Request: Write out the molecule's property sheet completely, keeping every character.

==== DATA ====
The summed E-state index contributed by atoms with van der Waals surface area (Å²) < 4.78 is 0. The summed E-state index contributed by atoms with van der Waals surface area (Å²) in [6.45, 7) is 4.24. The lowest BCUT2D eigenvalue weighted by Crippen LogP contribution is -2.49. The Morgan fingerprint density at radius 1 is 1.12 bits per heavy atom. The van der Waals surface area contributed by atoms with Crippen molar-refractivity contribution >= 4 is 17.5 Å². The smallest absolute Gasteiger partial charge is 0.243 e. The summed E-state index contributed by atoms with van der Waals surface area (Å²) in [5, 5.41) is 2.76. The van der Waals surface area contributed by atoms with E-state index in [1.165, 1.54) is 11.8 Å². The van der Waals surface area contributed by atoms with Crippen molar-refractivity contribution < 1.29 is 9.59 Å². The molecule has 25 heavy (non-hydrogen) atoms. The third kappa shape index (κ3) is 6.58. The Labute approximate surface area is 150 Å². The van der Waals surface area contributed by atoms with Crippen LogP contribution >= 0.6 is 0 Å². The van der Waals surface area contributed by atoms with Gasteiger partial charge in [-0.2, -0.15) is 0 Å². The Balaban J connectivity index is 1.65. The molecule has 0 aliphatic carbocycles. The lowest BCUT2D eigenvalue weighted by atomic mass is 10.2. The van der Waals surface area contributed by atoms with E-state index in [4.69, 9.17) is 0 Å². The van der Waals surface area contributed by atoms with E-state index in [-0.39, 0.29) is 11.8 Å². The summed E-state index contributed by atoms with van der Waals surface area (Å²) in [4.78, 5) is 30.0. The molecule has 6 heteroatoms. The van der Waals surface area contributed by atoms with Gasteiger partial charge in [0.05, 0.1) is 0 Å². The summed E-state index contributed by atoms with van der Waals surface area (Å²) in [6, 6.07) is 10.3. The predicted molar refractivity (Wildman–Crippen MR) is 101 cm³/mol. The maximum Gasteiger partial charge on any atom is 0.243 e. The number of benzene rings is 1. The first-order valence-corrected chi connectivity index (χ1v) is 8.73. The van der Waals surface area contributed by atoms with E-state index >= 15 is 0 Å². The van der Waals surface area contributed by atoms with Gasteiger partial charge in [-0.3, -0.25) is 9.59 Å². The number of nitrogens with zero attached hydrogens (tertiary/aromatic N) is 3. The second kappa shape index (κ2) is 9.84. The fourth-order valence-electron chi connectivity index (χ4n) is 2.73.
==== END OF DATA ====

The summed E-state index contributed by atoms with van der Waals surface area (Å²) < 4.78 is 0. The summed E-state index contributed by atoms with van der Waals surface area (Å²) in [6.45, 7) is 4.24. The lowest BCUT2D eigenvalue weighted by Crippen LogP contribution is -2.49. The Morgan fingerprint density at radius 1 is 1.12 bits per heavy atom. The van der Waals surface area contributed by atoms with Crippen molar-refractivity contribution >= 4 is 17.5 Å². The smallest absolute Gasteiger partial charge is 0.243 e. The summed E-state index contributed by atoms with van der Waals surface area (Å²) in [5, 5.41) is 2.76. The van der Waals surface area contributed by atoms with E-state index in [1.165, 1.54) is 11.8 Å². The van der Waals surface area contributed by atoms with Crippen molar-refractivity contribution < 1.29 is 9.59 Å². The molecule has 25 heavy (non-hydrogen) atoms. The third kappa shape index (κ3) is 6.58. The Labute approximate surface area is 150 Å². The van der Waals surface area contributed by atoms with Crippen LogP contribution >= 0.6 is 0 Å². The van der Waals surface area contributed by atoms with Gasteiger partial charge in [-0.2, -0.15) is 0 Å². The Balaban J connectivity index is 1.65. The molecule has 0 aliphatic carbocycles. The lowest BCUT2D eigenvalue weighted by atomic mass is 10.2. The van der Waals surface area contributed by atoms with E-state index in [4.69, 9.17) is 0 Å². The van der Waals surface area contributed by atoms with E-state index in [-0.39, 0.29) is 11.8 Å². The summed E-state index contributed by atoms with van der Waals surface area (Å²) in [4.78, 5) is 30.0. The molecule has 6 heteroatoms. The van der Waals surface area contributed by atoms with Gasteiger partial charge in [0.05, 0.1) is 0 Å². The summed E-state index contributed by atoms with van der Waals surface area (Å²) in [6, 6.07) is 10.3. The predicted molar refractivity (Wildman–Crippen MR) is 101 cm³/mol. The maximum Gasteiger partial charge on any atom is 0.243 e. The number of benzene rings is 1. The first-order valence-corrected chi connectivity index (χ1v) is 8.73. The van der Waals surface area contributed by atoms with E-state index >= 15 is 0 Å². The van der Waals surface area contributed by atoms with Gasteiger partial charge in [-0.3, -0.25) is 9.59 Å². The number of nitrogens with zero attached hydrogens (tertiary/aromatic N) is 3. The second kappa shape index (κ2) is 9.84. The fourth-order valence-electron chi connectivity index (χ4n) is 2.73.